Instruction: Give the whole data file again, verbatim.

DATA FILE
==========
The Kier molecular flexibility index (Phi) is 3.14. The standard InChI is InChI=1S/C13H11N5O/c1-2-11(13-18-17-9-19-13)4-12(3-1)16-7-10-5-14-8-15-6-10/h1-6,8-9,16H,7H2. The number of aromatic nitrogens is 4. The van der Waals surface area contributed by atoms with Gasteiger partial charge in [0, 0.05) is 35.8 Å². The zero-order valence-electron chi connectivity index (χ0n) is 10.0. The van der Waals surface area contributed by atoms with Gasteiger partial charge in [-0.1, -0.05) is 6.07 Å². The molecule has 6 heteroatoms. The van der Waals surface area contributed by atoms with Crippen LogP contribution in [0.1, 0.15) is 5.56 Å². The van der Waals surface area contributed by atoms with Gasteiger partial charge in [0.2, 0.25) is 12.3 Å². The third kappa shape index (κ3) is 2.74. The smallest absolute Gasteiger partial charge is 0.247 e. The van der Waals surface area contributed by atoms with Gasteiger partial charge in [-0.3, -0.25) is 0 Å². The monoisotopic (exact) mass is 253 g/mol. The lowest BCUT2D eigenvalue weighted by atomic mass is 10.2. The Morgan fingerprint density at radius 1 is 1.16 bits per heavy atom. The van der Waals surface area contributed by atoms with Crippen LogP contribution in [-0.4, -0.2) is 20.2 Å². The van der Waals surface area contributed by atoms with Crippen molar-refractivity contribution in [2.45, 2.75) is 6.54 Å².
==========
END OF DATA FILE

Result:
The Kier molecular flexibility index (Phi) is 3.14. The standard InChI is InChI=1S/C13H11N5O/c1-2-11(13-18-17-9-19-13)4-12(3-1)16-7-10-5-14-8-15-6-10/h1-6,8-9,16H,7H2. The number of aromatic nitrogens is 4. The van der Waals surface area contributed by atoms with Gasteiger partial charge in [0, 0.05) is 35.8 Å². The zero-order valence-electron chi connectivity index (χ0n) is 10.0. The van der Waals surface area contributed by atoms with Gasteiger partial charge in [-0.1, -0.05) is 6.07 Å². The molecule has 6 heteroatoms. The van der Waals surface area contributed by atoms with Crippen LogP contribution in [0.1, 0.15) is 5.56 Å². The van der Waals surface area contributed by atoms with Gasteiger partial charge in [0.2, 0.25) is 12.3 Å². The third kappa shape index (κ3) is 2.74. The smallest absolute Gasteiger partial charge is 0.247 e. The van der Waals surface area contributed by atoms with Gasteiger partial charge in [-0.3, -0.25) is 0 Å². The monoisotopic (exact) mass is 253 g/mol. The lowest BCUT2D eigenvalue weighted by atomic mass is 10.2. The Morgan fingerprint density at radius 1 is 1.16 bits per heavy atom. The van der Waals surface area contributed by atoms with Crippen LogP contribution in [-0.4, -0.2) is 20.2 Å². The van der Waals surface area contributed by atoms with Crippen molar-refractivity contribution in [2.45, 2.75) is 6.54 Å².